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Conjoint analysis demonstration

Conjoint analysis demonstration The aim of conjoint analysis and choice research is to predict how purchase decisions will be made by working out what customers value, based on the choices they make. If a business knows what customers really value, they can use this focus their strategic effort on the areas that matter most to customers (see the market modelling example).

The demonstration below is a simplified example of a conjoint exercise that uses a QuickLearn algorithm and works best if you are consistent in your choices. See the technical notes for more information and a comparison with full/commercial conjoint analysis. To explore more fully, our free, fully-interactive Conjoint Explorer allows you to play with attributes and levels and conjoint designs. Or see a worked up conjoint analysis example using Excel to understand how utility calculations can be made.

How to use this conjoint demonstration...

Suppose you are buying a Pizza for tonight. Two options are shown below. Pick a point on the scale to show your preference. If you strongly prefer Left Hand Pizza select a low number. If you strongly prefer the Pizza on the right select a high number. If you have no preference choose 5. Then click [Enter] to see a new pair of options.

The charts show estimates of what is driving value in your choices - known as utilities or path-worths. To begin everything is valued at zero, but slowly the estimator learns your preferences and moves the scores. To see accuracy, the calculated expected choice is also shown

Pizza A

  • size
  • type
  • base
  • price

Pizza B

  • size
  • type
  • base
  • price
  • Strongly prefer A <--
  • --> Strongly prefer B
  • 1
  • 2
  • 3
  • 4
  • 5
  • 6
  • 7
  • 8
  • 9
Select a point on the scale then click ...
You are expected to choose a value of:

Utility value charts (adjustable)


Understanding how the demonstration works...

Size, type, base and price are called attributes, the component parts are levels per attribute, that make up the pizza (see conjoint design).  The charts show utilities or part-worths estimated from the conjoint choice tasks that have been completed. After each choice-task, the algorithm adjusts what it thinks is driving decisions and calculates what it expects to be the next choice from the new options. You can adjust the charts by hand to see how the utility-scores affect the expectation.

For businesses, the value of these types of results comes in the ability to fine-tune product and service offering against cost and pricing considerations. People always have to choose between high price, high quality and low price, low quality, but this means there is a sweetspot somewhere in the middle. How do you optimise the value you can deliver for the customer against the costs involved? How much more should you charge for a larger pizza for instance? And do different types of base have different values to customers and so indicate different willingness to pay?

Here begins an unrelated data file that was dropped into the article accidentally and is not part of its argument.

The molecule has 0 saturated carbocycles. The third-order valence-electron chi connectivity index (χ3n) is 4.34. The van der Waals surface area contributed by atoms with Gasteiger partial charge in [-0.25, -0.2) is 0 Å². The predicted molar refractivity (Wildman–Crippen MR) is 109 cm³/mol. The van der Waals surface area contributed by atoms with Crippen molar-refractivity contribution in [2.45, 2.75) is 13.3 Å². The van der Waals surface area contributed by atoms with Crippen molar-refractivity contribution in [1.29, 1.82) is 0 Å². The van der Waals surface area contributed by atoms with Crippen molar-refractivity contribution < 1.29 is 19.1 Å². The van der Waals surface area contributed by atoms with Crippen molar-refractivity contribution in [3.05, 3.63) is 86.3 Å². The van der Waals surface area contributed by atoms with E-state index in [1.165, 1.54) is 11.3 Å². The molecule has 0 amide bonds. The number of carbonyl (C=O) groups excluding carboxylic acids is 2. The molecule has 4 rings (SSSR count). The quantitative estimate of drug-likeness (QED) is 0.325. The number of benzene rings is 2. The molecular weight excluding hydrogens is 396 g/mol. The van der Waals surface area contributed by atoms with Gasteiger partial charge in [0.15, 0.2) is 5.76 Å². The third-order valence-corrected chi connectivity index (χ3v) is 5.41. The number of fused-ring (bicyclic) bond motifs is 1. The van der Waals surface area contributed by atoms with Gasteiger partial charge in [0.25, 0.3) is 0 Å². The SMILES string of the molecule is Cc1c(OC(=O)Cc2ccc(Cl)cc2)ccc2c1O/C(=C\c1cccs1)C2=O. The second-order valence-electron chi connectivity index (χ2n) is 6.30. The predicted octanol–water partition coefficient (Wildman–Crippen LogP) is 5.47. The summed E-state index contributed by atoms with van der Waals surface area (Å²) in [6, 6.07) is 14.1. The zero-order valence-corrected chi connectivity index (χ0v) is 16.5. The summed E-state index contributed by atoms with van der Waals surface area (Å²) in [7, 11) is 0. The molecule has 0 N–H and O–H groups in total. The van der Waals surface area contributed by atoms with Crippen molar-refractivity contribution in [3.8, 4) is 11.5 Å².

The demonstration is a simplified version of conjoint analysis and will continue indefinitely. In particular it is using a randomised selection method for each product profile. In a standard conjoint analysis, the profiles are generated according to a statistical plan (fractional factorial design) that optimises the estimations.

Secondly, the QuickLearn algorithm calculates utilities (also known as part-worths) after every choice. In full conjoint, calculations are carried out at the end, across the sample as a whole. However, after 10-12 choices, the QuickLearn algorithm should show a fairly good representation of the items you like against the items you don't like if your choices are consistent. More information can be found in our conjoint demonstration technical notes about the demonstration.

Discovering more about conjoint analysis...

Hundreds of thousands of conjoint analysis studies have been carried out around the world, but it still remains relatively unknown even among market researchers. A fuller history of conjoint analysis describes the development and progress behind conjoint analysis. We have used conjoint analysis internationally over more than 20 years in projects ranging from simple product design, pricing, range planning, service design and even areas like employee benefits.

A core part of conjoint analysis is making the tasks realistic to reflect real decision making. As part of our Cxoice Survey Technologies, our conjoint designer allows full control over the display and tasks that can be used from configurators to menu-based designs, or e-commerce mock ups. This allows us to extend conjoint to areas like emotional associations and makes it more applicable for things like repertoire purchasing where a customer is buying a bundle of products, not just individual products.

For expert help and advice on carrying out conjoint analysis for your market contact our conjoint analysis experts

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